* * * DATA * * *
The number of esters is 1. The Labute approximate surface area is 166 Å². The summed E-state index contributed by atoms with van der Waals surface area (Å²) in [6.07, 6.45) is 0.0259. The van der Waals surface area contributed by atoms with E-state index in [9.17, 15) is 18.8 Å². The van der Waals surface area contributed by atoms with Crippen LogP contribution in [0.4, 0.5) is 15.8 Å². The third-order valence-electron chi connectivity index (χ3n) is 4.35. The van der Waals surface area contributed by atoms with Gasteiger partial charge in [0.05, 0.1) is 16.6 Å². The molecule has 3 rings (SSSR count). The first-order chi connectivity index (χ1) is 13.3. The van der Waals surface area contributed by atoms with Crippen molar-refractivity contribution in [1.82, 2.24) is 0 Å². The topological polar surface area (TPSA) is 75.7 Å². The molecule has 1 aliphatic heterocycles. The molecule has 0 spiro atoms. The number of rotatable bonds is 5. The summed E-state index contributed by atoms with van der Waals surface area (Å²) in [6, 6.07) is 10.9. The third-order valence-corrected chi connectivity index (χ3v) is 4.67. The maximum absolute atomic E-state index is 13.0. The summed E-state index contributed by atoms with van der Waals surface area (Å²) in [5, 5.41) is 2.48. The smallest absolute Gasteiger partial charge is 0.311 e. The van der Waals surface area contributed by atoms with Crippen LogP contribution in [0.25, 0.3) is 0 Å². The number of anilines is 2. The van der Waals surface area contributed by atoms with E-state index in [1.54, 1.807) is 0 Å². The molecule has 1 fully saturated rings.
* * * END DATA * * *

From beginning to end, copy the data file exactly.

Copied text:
The number of esters is 1. The Labute approximate surface area is 166 Å². The summed E-state index contributed by atoms with van der Waals surface area (Å²) in [6.07, 6.45) is 0.0259. The van der Waals surface area contributed by atoms with E-state index in [9.17, 15) is 18.8 Å². The van der Waals surface area contributed by atoms with Crippen LogP contribution in [0.4, 0.5) is 15.8 Å². The third-order valence-electron chi connectivity index (χ3n) is 4.35. The van der Waals surface area contributed by atoms with Gasteiger partial charge in [0.05, 0.1) is 16.6 Å². The molecule has 3 rings (SSSR count). The first-order chi connectivity index (χ1) is 13.3. The van der Waals surface area contributed by atoms with Crippen molar-refractivity contribution in [1.82, 2.24) is 0 Å². The topological polar surface area (TPSA) is 75.7 Å². The molecule has 1 aliphatic heterocycles. The molecule has 0 spiro atoms. The number of rotatable bonds is 5. The summed E-state index contributed by atoms with van der Waals surface area (Å²) in [6, 6.07) is 10.9. The third-order valence-corrected chi connectivity index (χ3v) is 4.67. The maximum absolute atomic E-state index is 13.0. The summed E-state index contributed by atoms with van der Waals surface area (Å²) in [5, 5.41) is 2.48. The smallest absolute Gasteiger partial charge is 0.311 e. The van der Waals surface area contributed by atoms with Crippen LogP contribution in [0.25, 0.3) is 0 Å². The number of anilines is 2. The van der Waals surface area contributed by atoms with E-state index in [1.54, 1.807) is 0 Å². The molecule has 1 fully saturated rings.